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Marvel’s ‘Captain America’ parodies campus SJWs, but with company’s history fans can’t tell

The latest issue of Marvel Comics’ Captain America: Sam Wilson features writer Nick Spencer taking jabs at campus social justice warriors (SJWs).

Which seems quite, well, odd given Spencer’s far-left politics and hatred for all things conservative/Republican. As confirmation, readers and fans on Twitter and elsewhere couldn’t figure out whether to take the writer’s latest creation, the “Bombshells,” seriously or not.

The Bombshells show up at a college to thwart an appearance by what Heat Street’s Ian Miles Cheong calls an amalgam of right-wing provocateurs Lauren Southern and Milo Yiannopoulos (although the woman’s name is Ariella Conner which indicates to me that she is more a reference to Ann Coulter … but why split hairs). They’re a sort of superpowered version of what we witness at colleges when such speakers are invited.

Their introduction panel is completely over the top: “Your oppressive hate speech will no longer go unanswered!” says one of the Bombshells. “Yeah — this campus is a safe space!” exclaims another.

But guess who else is in attendance at Ms. Conner’s discussion? The new Falcon, who’s an illegal immigrant and is pissed off at Conner’s views on that very subject, and fellow superhero Rage, a character from the inner city who’s been around since 1990 (and was recently utilized by Spencer to help lecture us peons about police brutality). (Sidebar: The old Falcon is Sam Wilson, who is now one of the current Captain Americas along with the original, Steve Rogers. Capisce?)

That’s right — this is what Marvel’s “superheroes” do these days: Show up at conservative events to confront speakers about their views.

But even these heroes recognize they can’t allow wanton violence to occur when someone is merely talking, even if they hate the speech. So, they go to confront the Bombshells, who’re still spouting stereotypical SJW-isms:

The heroes quickly dispatch of the ‘Shells, and afterward Sam Wilson/Captain America shows up and has to restrain the Falcon from Ariella Conner who had just complained about being caught between “left wing zealots”: “I just saved your life!” Falcon yells at her. “You better be thankful I took some white superhero’s job or you’d be like vaporized right now!”

(One can see what Spencer is doing here — an illegal Mexican “taking a job a [white] American won’t do” — but in his zeal to get the political and racial jabs in, he must have forgotten that this new Falcon actually took a black man’s job — that of Sam Wilson himself.)

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It’s easy enough to figure why readers/fans couldn’t immediately tell if Spencer was mocking campus SJWs with the Bombshells, or if they were supposed to be legit. Ever since taking the reins of Captain America, the former Cincinnati Democratic Party operative and “polarizing figure” routinely utilized the progressive issue du jour to bash conservatives.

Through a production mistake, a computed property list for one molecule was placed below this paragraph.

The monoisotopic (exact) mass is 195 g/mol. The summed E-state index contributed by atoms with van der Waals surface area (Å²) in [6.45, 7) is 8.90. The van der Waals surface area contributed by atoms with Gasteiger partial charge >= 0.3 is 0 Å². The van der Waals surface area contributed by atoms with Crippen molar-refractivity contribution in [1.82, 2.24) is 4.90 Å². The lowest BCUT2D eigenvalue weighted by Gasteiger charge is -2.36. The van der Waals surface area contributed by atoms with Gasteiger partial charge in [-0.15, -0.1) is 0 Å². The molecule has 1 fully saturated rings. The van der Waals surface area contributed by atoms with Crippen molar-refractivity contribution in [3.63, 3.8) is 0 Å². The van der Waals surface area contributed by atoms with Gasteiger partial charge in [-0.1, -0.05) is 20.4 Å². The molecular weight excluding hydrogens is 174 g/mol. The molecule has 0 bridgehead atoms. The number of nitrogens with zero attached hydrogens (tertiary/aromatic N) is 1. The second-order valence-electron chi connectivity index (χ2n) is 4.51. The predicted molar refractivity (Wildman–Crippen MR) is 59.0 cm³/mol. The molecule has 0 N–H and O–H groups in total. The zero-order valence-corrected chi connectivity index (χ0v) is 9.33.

Cap’s greatest enemy, the Red Skull, was used as a vehicle to lambaste those who are against illegal immigration and desire careful vetting of war zone refugees:

In a nod to Black Lives Matter, Spencer had a swarm of robotic drone “police” hunt down minorities in the inner city. But the biggest controversy involved the writer turning Captain America himself into … an agent of Hydra. In fact, Heat Street’s Cheong says the backlash over this move is what prompted him to create the Bombshells in the first place:

“The Marvel writer is clearly lashing out at his critics, perhaps unaware that his comics make him sound exactly like the social justice trio he created to be satirical—especially with his narration.”

So, yeah … it’s easy to see why folks would be puzzled.

And it’s not just Spencer, mind you. He’s just a part of the current Marvel mindset. Here’s what we’re dealing with:

This is from an issue of Squirrel Girl (yeah, I know), and on the right is a villain called the Mole Man, the Fantastic Four’s very first villain (from 1961). This is a guy who’s tried to wipe out all life on the Earth’s surface more than once … but apparently we just “misunderstood” his point of view the whole time. Meanwhile, this same courtesy is not extended to political conservatives; in their case, Marvel’s heroes show up to give ’em a piece of their mind!

In addition, because it isn’t enough that Thor, Captain Marvel, Wolverine, and now Iron Man are all females, Marvel has dug in on the “underrepresented gender” narrative even further by parroting academia’s concern over the lack of XX chromosomes in the study of science.

The new Unstoppable Wasp will be “putting together her own lab full of girl geniuses like herself” — a lab which is called G.I.R.L. for “Genius In action Research Labs.” Because, as title writer Jeremy Whitley says, “It’s important to us [as] the question of recruiting more women in to STEM fields is not unique to comics. A number of girls who are full of potential are either actively or passively discouraged from continuing their science studies.”

If Marvel wanted to play it down the middle, they’d also do up a title called The Prodigious Pedagogue about a 15-foot-tall male elementary school teacher complete with the byline “Because being a giant doesn’t make up for the lack of male representation in our schools.”

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About the Author
Associate Editor
Dave has been writing about education, politics, and entertainment for over 20 years, including a stint at the popular media bias site Newsbusters. He is a retired educator with over 25 years of service and is a member of the National Association of Scholars. Dave holds undergraduate and graduate degrees from the University of Delaware.